With a holistic approach to health and performance, Morrison believes athletes can access the best of themselves. She explains, “Think of health as a wheel with spokes. Each spoke symbolizes an aspect of health including the physical, mental, emotional and spiritual. As a triathlete, would you really even consider going to the start of a race with spokes that were wobbly? A wheel that is out of true? Of course not. It’s a no brainer that the healthier an athlete is, the better they will perform. Tightening the spokes of our health will allow for the best race and life results.”
While many forms of stillness (a leisurely walk in the woods, a Yin yoga class) would constitute the low intensity training that can help facilitate the adaption of high intensity training, it’s hard to quantify the benefits of stillness on the adrenal system or an athlete’s ability to balance psychological and emotional stresses which we know to impact the body in harmful ways. Yet many of us can point to any number of examples in our training and racing when life stresses took their toll and performance suffered.
“The practice of yoga,” Morrison explains, “always ends with a deep relaxation session called Savasana. This is where the power of the session is integrated. Why don’t we allow for the same in terms of cardiovascular fitness (running, walking, cycling, swimming) in order to maximize their benefits? Many athletes have learned to push their bodies past what they thought they were capable of, but many of those same athletes might find sitting still nearly impossible.”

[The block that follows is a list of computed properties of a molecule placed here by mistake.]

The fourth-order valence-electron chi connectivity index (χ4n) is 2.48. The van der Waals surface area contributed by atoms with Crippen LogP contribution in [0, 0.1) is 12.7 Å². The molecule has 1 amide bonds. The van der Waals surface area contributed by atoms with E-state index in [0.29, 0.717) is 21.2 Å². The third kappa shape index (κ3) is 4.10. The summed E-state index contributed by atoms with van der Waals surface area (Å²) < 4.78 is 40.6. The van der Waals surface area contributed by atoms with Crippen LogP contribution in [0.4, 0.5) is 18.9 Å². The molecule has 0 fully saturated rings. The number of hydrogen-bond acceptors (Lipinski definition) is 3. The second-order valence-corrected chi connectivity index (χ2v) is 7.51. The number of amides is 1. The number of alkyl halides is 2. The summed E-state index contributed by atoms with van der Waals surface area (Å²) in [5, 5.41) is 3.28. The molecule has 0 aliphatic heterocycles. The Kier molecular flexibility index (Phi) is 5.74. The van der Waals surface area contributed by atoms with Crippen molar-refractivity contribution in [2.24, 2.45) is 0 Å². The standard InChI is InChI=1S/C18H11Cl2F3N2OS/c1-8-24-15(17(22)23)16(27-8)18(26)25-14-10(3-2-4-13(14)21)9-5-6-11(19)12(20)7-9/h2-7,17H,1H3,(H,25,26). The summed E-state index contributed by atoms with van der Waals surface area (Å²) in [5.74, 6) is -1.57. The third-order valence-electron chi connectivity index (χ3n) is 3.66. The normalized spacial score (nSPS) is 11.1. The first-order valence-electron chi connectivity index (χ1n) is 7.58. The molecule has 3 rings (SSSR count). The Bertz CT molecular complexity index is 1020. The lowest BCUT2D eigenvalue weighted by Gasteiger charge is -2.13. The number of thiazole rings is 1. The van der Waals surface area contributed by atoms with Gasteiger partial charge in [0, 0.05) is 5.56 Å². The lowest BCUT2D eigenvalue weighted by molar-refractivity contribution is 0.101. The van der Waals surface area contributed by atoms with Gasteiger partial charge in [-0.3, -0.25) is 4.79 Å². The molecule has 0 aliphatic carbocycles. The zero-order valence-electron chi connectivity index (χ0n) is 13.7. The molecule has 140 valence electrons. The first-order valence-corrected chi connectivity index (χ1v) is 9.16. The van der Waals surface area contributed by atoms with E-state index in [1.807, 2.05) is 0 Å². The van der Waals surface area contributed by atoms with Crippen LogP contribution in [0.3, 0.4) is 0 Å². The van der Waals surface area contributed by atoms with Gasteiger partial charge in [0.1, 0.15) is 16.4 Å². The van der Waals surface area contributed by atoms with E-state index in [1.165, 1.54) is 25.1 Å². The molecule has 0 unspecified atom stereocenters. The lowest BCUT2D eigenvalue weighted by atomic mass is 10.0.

For Morrison, that’s precisely the point. Exploring why it’s so difficult to sit still could take us to new heights as athletes and people.
In the film, A Second Chance, Morrison, a pint-sized powerhouse, looks into the camera with a quiet confidence and addresses her comeback: “I learned that my fears are complete bull. That was kind of an epiphany moment and I realized that there’s really nothing to fear at all. There’s only me putting limitations on myself.”
5 simple stillness tips
1. Have a plan.
Schedule stillness time into your life. This might be watching a meditation video or listening to soothing music or spending quiet moments in nature – the important part is just to have a plan. This leaves less room for excuses.
2. Consider your posture.
Most people tend to think a stillness posture means sitting crosslegged, spine straight and tall with the heart open, and this certainly is a great way to remain relaxed and alert while sitting. But you may simply want to lie down or lean up against a tree. Stillness doesn’t always have to “look a certain way.” Stillness is about connecting to yourself, not about “doing it perfectly.”
3. Pay attention to your breath.
It’s the ultimate tool for focusing. When your mind wanders, which it will do over and over again, bring it back to the rhythm of your breath. You can do this whether you are doing a stillness session, driving your car or dealing with a challenge at work. Your breath can bring you back to yourself.
4. Stay curious about the thoughts and feelings that arise.
We so often label things either good or bad. Curiosity opens up an exploration of discovery, while keeping it neutral.
5. Be gentle with yourself.
Enjoy your stillness time. Do whatever makes you the most comfortable, whether it means using candles, blankets, a certain posture, sunshine or music. It is up to you.
This story originally appeared in the July & August 2016 issue of Triathlon Magazine Canadan
Suzanne Zelazo is the former managing editor of TMC